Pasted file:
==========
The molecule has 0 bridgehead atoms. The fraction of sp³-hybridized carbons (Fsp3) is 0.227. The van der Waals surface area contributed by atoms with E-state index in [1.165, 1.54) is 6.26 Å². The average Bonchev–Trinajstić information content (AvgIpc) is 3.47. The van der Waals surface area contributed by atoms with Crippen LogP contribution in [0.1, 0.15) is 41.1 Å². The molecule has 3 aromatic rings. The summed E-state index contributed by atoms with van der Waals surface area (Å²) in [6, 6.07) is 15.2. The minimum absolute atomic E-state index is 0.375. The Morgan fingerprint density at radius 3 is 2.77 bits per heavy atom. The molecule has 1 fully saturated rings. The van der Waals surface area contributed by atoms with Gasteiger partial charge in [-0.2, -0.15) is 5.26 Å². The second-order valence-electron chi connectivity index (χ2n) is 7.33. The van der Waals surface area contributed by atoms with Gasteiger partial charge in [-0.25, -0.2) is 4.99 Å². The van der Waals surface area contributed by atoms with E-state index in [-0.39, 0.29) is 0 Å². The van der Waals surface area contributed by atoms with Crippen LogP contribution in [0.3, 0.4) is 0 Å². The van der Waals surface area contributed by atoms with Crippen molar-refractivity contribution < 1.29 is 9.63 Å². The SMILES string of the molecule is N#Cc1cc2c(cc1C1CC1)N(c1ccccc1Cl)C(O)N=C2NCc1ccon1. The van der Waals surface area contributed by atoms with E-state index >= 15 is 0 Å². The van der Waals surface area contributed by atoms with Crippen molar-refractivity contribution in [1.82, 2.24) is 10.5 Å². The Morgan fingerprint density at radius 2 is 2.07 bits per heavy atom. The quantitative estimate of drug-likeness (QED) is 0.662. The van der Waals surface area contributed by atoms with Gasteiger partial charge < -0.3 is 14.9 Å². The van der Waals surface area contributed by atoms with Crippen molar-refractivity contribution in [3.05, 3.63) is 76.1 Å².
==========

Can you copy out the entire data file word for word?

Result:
The molecule has 0 bridgehead atoms. The fraction of sp³-hybridized carbons (Fsp3) is 0.227. The van der Waals surface area contributed by atoms with E-state index in [1.165, 1.54) is 6.26 Å². The average Bonchev–Trinajstić information content (AvgIpc) is 3.47. The van der Waals surface area contributed by atoms with Crippen LogP contribution in [0.1, 0.15) is 41.1 Å². The molecule has 3 aromatic rings. The summed E-state index contributed by atoms with van der Waals surface area (Å²) in [6, 6.07) is 15.2. The minimum absolute atomic E-state index is 0.375. The Morgan fingerprint density at radius 3 is 2.77 bits per heavy atom. The molecule has 1 fully saturated rings. The van der Waals surface area contributed by atoms with Gasteiger partial charge in [-0.2, -0.15) is 5.26 Å². The second-order valence-electron chi connectivity index (χ2n) is 7.33. The van der Waals surface area contributed by atoms with Gasteiger partial charge in [-0.25, -0.2) is 4.99 Å². The van der Waals surface area contributed by atoms with E-state index in [-0.39, 0.29) is 0 Å². The van der Waals surface area contributed by atoms with Crippen LogP contribution in [0.3, 0.4) is 0 Å². The van der Waals surface area contributed by atoms with Crippen molar-refractivity contribution < 1.29 is 9.63 Å². The SMILES string of the molecule is N#Cc1cc2c(cc1C1CC1)N(c1ccccc1Cl)C(O)N=C2NCc1ccon1. The van der Waals surface area contributed by atoms with E-state index >= 15 is 0 Å². The van der Waals surface area contributed by atoms with Crippen molar-refractivity contribution in [1.82, 2.24) is 10.5 Å². The Morgan fingerprint density at radius 2 is 2.07 bits per heavy atom. The quantitative estimate of drug-likeness (QED) is 0.662. The van der Waals surface area contributed by atoms with Gasteiger partial charge < -0.3 is 14.9 Å². The van der Waals surface area contributed by atoms with Crippen molar-refractivity contribution in [3.05, 3.63) is 76.1 Å².